Our colleague Bryan Mitchell has well-rounded coverage of the Marines' plan to better arm the Osprey for its deployment to Afghanistan. They plan to install Remote Guardian System kits, giving the planes 360 degree coverage with a 7.62 gun.
Bryan's story follows:
The Marine Corps is taking the Osprey to its fight in Afghanistan – and it’s a more lethal version than the MV-22 the Corps’ top aviation officer credited with helping tame Iraq’s Anbar province.
Pending successful testing, the Corps plans to deploy a contingent of recently developed weapons system kits that will provide the MV-22 Osprey with 360-degree firepower, according to Lt. Gen. George J. Trautman III, deputy commandant for aviation.
But Trautman confessed the Corps won’t rack up body counts with the new weapon, which is defensive in nature, designed for fire suppression during high-speed infil and exfil missions.
“I wouldn’t expect to kill a lot of people with this system,” Trautman said. “It’s a very difficult challenge without sophisticated fire control technology to be precise in your targeting.”
The Corps has ordered nine of the so-called Remote Guardian System kits, but hopes to buy scores more to outfit the entire fleet of MV-22 aircraft. The 7.62mm rotary cannon in the RGS is mounted in the belly of an Osprey and is controlled by a crewman with a video game-like joystick and video monitor.
The service is also working to upgrade the Osprey’s ramp-mounted machine gun to a .50 caliber version from its current M240 7.62mm machine gun.
The Osprey, Trautman boasts, will redefine the Afghan battle space where Leathernecks tangle with insurgent and Taliban forces in small units separated by 8,000-foot snow-capped mountains and vast rocky badlands.
“We’re incredibly confident [that] having the Osprey in that environment is going to pay dividends for our forces, and that’s why we are intently focused on getting the aircraft into that theater,” he said during an interview with military bloggers.
Trautman said the Corps’ aim is to deploy a handful of RGS detachable mission kits armed with surveillance capabilities on an MV-22 squadron bound for Afghanistan’s harsh environment this fall.
Thousands of Marines are expected to join in the increased American troop presence in Afghanistan following President Barack Obama’s call for 10,000 more boots and rifles to wrest control from a resurgent Taliban.
Trautman’s announcement follows the completion of months of testing by the Air Force Special Operations Command on the BAE Systems’ mission kits, which now gives the aircraft what many critics said it lacked from the beginning: an all-quadrant gun.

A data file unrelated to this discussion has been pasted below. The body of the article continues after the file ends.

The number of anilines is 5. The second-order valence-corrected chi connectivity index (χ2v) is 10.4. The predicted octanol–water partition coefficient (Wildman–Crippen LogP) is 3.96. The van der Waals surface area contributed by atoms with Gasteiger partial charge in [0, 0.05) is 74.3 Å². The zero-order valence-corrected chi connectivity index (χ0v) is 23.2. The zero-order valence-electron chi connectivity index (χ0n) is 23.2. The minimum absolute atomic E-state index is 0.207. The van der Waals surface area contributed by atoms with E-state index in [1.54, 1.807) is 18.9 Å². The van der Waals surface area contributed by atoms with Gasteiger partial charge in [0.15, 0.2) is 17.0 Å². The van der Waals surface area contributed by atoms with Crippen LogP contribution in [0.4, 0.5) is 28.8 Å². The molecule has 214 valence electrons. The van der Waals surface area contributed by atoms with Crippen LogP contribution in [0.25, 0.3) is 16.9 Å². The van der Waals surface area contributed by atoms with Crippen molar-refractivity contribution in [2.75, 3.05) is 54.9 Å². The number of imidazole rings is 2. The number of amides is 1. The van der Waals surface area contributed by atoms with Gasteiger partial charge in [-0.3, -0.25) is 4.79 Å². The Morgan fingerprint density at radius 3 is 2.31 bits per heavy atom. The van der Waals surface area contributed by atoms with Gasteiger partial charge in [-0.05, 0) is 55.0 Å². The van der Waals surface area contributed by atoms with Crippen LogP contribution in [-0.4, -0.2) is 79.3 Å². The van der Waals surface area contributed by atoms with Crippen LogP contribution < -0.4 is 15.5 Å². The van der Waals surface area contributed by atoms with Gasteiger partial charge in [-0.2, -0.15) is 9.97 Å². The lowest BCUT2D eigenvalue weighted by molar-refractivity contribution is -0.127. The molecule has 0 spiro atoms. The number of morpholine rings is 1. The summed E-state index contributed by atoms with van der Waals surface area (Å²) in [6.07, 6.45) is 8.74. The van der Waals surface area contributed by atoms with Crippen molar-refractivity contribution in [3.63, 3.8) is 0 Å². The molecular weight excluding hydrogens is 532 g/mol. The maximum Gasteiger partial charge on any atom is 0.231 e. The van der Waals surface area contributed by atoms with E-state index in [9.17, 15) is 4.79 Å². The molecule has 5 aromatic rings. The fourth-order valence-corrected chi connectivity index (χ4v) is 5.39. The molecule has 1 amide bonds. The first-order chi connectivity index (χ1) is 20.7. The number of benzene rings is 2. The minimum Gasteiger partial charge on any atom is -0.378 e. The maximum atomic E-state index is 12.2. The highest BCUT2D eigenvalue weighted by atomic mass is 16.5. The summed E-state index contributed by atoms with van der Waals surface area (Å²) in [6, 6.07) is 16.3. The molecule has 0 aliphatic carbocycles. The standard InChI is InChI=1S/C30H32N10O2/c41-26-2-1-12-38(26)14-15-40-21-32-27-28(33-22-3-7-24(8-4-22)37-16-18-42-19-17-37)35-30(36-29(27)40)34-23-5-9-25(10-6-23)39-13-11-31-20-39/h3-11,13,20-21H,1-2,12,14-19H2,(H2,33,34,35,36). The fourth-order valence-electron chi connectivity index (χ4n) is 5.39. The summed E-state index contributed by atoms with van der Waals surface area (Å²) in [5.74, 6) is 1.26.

Both AFSOC and the Corps hope the new weapons package will enhance an aircraft that Trautman described as “marvelously successful” after 19 months in Iraq.
“The performance thus far tells us that the aircraft completed every assigned mission and it did so flying faster, farther and with safer flight profiles than any other assault aircraft in the history of military operations,” Trautman said.
Dogged by controversy and fatalities during its decades-long development and testing, the Osprey has apparently emerged tougher and smarter for its trials and is delivering Marines significant advantages over its predecessor in the CH-46 Sea Knight. And the new kit will now silence critics who have long called for an all-quadrant weapon for the aircraft.
“There’s a reason we haven’t put an all-aspect weapon on the Osprey in the last decade,” Trautman said. “It’s a tough technical challenge… and has taken us a while to figure it out in an affordable way.”
Trautman acknowledged that readiness issues brought on by environmental factors – fine Iraqi dust – hampered the Osprey’s three combat tours in Iraq, but he said a refined system should help ensure replacements are in place downrange when critical components fail.
In Afghanistan, the Osprey’s Gatling gun will join another new detachable weapons package as the Corps plans to introduce a slightly different weapons portfolio to its KC-130J Super Hercules refueler-transports.
Dubbed Harvest Hawk, the KC-130J may incorporate up to three weapons as well as a sophisticated surveillance system. The Corps is exploring including four wing-based Hellfire missiles, rear ramp-based precision munitions and a paratroop door-positioned cannon to the aircraft.
Both the MV-22 and KC-130J weapons packages are roll-on/roll-off kits that can be affixed to the aircraft in upwards of six hours. They are both manned by a dedicated crewman positioned in the rear of the cabin who operates a fire-control system that combines the video feeds and weapons control.
Trautman said the weapons portfolio will be used much like a helicopter crew, in which the pilot spots a target and talks the fire-control operator onto the target.
Trautman expects the speed and range of the MV-22 will help “turn Texas into Rhode Island” for Marine commanders in Afghanistan’s vast expanses, much like the Osprey did in Iraq.
-- Bryan Mitchell